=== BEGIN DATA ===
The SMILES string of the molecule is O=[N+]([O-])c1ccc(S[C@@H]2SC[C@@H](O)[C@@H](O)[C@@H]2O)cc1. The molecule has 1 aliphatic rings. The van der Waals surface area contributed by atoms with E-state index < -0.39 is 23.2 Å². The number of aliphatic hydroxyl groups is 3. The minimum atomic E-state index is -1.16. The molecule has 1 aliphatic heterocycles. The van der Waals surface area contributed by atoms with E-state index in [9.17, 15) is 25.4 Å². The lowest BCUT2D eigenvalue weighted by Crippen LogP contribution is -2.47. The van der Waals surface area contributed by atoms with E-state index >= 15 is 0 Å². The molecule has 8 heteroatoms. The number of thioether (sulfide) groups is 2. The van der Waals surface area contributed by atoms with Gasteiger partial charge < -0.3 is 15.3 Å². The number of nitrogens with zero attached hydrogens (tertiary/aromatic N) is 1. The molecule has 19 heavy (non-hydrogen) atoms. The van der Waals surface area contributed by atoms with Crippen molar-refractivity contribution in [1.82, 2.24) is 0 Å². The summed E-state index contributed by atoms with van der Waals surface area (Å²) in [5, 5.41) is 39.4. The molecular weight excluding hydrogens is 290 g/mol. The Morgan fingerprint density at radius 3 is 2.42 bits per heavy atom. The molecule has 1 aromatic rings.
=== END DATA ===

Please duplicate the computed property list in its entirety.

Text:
The SMILES string of the molecule is O=[N+]([O-])c1ccc(S[C@@H]2SC[C@@H](O)[C@@H](O)[C@@H]2O)cc1. The molecule has 1 aliphatic rings. The van der Waals surface area contributed by atoms with E-state index < -0.39 is 23.2 Å². The number of aliphatic hydroxyl groups is 3. The minimum atomic E-state index is -1.16. The molecule has 1 aliphatic heterocycles. The van der Waals surface area contributed by atoms with E-state index in [9.17, 15) is 25.4 Å². The lowest BCUT2D eigenvalue weighted by Crippen LogP contribution is -2.47. The van der Waals surface area contributed by atoms with E-state index >= 15 is 0 Å². The molecule has 8 heteroatoms. The number of thioether (sulfide) groups is 2. The van der Waals surface area contributed by atoms with Gasteiger partial charge < -0.3 is 15.3 Å². The number of nitrogens with zero attached hydrogens (tertiary/aromatic N) is 1. The molecule has 19 heavy (non-hydrogen) atoms. The van der Waals surface area contributed by atoms with Crippen molar-refractivity contribution in [1.82, 2.24) is 0 Å². The summed E-state index contributed by atoms with van der Waals surface area (Å²) in [5, 5.41) is 39.4. The molecular weight excluding hydrogens is 290 g/mol. The Morgan fingerprint density at radius 3 is 2.42 bits per heavy atom. The molecule has 1 aromatic rings.